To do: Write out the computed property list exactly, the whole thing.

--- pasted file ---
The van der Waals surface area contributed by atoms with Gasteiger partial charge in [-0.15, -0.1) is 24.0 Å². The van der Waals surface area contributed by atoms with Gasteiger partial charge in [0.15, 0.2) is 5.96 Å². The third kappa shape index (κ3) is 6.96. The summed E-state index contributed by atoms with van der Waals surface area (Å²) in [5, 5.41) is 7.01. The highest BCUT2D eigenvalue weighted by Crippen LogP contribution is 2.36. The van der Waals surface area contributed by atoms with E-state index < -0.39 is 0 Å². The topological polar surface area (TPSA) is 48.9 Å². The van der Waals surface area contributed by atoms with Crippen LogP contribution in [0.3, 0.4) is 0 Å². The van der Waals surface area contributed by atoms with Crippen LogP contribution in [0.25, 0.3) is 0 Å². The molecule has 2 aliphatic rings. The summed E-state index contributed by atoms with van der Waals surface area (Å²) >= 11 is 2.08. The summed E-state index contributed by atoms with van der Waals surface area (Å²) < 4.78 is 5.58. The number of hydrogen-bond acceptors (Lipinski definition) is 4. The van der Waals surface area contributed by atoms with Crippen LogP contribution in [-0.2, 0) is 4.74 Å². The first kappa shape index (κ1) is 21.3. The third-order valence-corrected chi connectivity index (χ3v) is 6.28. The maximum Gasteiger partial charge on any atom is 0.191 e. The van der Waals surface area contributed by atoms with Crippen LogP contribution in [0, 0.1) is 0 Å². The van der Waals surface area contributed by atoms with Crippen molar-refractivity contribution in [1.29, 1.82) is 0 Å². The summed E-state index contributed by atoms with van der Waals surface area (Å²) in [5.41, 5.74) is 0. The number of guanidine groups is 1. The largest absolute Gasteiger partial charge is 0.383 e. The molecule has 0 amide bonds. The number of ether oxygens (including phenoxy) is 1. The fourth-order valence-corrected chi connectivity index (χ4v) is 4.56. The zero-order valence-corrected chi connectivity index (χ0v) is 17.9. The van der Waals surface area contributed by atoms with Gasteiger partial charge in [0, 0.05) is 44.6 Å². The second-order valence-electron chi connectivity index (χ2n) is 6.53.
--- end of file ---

The van der Waals surface area contributed by atoms with Gasteiger partial charge in [-0.15, -0.1) is 24.0 Å². The van der Waals surface area contributed by atoms with Gasteiger partial charge in [0.15, 0.2) is 5.96 Å². The third kappa shape index (κ3) is 6.96. The summed E-state index contributed by atoms with van der Waals surface area (Å²) in [5, 5.41) is 7.01. The highest BCUT2D eigenvalue weighted by Crippen LogP contribution is 2.36. The van der Waals surface area contributed by atoms with E-state index < -0.39 is 0 Å². The topological polar surface area (TPSA) is 48.9 Å². The van der Waals surface area contributed by atoms with Crippen LogP contribution in [0.3, 0.4) is 0 Å². The van der Waals surface area contributed by atoms with Crippen LogP contribution in [0.25, 0.3) is 0 Å². The molecule has 2 aliphatic rings. The summed E-state index contributed by atoms with van der Waals surface area (Å²) >= 11 is 2.08. The summed E-state index contributed by atoms with van der Waals surface area (Å²) < 4.78 is 5.58. The number of hydrogen-bond acceptors (Lipinski definition) is 4. The van der Waals surface area contributed by atoms with Crippen LogP contribution in [-0.2, 0) is 4.74 Å². The first kappa shape index (κ1) is 21.3. The third-order valence-corrected chi connectivity index (χ3v) is 6.28. The maximum Gasteiger partial charge on any atom is 0.191 e. The van der Waals surface area contributed by atoms with Crippen LogP contribution in [0, 0.1) is 0 Å². The van der Waals surface area contributed by atoms with Crippen molar-refractivity contribution in [1.29, 1.82) is 0 Å². The summed E-state index contributed by atoms with van der Waals surface area (Å²) in [5.41, 5.74) is 0. The number of guanidine groups is 1. The largest absolute Gasteiger partial charge is 0.383 e. The molecule has 0 amide bonds. The number of ether oxygens (including phenoxy) is 1. The fourth-order valence-corrected chi connectivity index (χ4v) is 4.56. The zero-order valence-corrected chi connectivity index (χ0v) is 17.9. The van der Waals surface area contributed by atoms with Gasteiger partial charge in [0, 0.05) is 44.6 Å². The second-order valence-electron chi connectivity index (χ2n) is 6.53.